As a professor of International Law at Princeton, he visited Iranian Revolution leader Ayatollah Khomeini at his home in exile in France and wrote in The New York Times in 1979, after Khomeini had returned to Iran, “The depiction of him as fanatical, reactionary and the bearer of crude prejudices seems certainly and happily false.”
He continued to imagine that the Revolution was “based, for the most part, on nonviolent tactics.”
To his credit, Falk later admitted he was wrong and said that the Khomeini’s regime was “the most terroristic since Hitler.”
Hitler and Nazism comes up often in his rhetoric, especially when talking about “apartheid” Israel.
He warned in 2007 that Israel may be planning a Holocaust in the same way Nazi Germany did. Falk stated that “the comparison should not be viewed as literal,” but in the following year, he compared “Israeli actions in Gaza to those of the Nazis.”
About the Author: Tzvi Ben Gedalyahu is a graduate in journalism and economics from The George Washington University. He has worked as a cub reporter in rural Virginia and as senior copy editor for major Canadian metropolitan dailies. Tzvi wrote for Arutz Sheva for several years before joining the Jewish Press.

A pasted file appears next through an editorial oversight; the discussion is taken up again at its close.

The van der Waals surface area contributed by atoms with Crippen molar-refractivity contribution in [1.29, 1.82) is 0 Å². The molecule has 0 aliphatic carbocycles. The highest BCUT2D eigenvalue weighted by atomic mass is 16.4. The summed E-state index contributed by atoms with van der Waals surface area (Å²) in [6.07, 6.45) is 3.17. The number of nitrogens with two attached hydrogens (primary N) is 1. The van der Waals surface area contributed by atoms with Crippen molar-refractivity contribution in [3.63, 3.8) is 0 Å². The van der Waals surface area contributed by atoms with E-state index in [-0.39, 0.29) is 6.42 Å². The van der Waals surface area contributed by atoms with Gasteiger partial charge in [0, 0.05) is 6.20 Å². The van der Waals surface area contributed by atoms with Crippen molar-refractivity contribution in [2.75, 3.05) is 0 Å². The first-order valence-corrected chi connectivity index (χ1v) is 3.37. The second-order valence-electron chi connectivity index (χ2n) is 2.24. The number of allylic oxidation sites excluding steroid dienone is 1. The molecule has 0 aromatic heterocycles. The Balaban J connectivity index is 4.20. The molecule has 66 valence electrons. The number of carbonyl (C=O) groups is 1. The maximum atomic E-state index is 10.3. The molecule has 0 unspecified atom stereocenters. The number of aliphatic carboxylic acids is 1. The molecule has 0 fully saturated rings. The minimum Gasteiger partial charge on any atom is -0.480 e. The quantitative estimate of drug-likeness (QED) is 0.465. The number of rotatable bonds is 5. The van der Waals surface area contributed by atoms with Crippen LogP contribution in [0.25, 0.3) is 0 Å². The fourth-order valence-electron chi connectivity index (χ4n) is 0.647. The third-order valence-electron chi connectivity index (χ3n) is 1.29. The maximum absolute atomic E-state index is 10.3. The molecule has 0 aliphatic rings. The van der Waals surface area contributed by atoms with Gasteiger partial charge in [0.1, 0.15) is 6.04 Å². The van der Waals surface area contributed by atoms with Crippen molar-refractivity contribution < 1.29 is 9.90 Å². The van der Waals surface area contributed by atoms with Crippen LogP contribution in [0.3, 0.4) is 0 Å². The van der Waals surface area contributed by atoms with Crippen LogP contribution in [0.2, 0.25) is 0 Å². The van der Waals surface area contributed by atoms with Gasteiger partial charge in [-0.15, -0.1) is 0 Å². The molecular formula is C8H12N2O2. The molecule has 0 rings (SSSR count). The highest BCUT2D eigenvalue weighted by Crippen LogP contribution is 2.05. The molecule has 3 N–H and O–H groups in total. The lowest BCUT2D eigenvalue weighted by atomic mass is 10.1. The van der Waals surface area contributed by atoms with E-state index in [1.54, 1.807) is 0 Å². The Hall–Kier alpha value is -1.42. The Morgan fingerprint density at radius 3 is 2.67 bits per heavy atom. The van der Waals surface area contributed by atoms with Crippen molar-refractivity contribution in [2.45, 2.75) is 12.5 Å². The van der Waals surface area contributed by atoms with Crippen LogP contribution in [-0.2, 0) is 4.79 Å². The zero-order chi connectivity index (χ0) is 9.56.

If you don't see your comment after publishing it, refresh the page.
Our comments section is intended for meaningful responses and debates in a civilized manner. We ask that you respect the fact that we are a religious Jewish website and avoid inappropriate language at all cost.
If you promote any foreign religions, gods or messiahs, lies about Israel, anti-Semitism, or advocate violence (except against terrorists), your permission to comment may be revoked.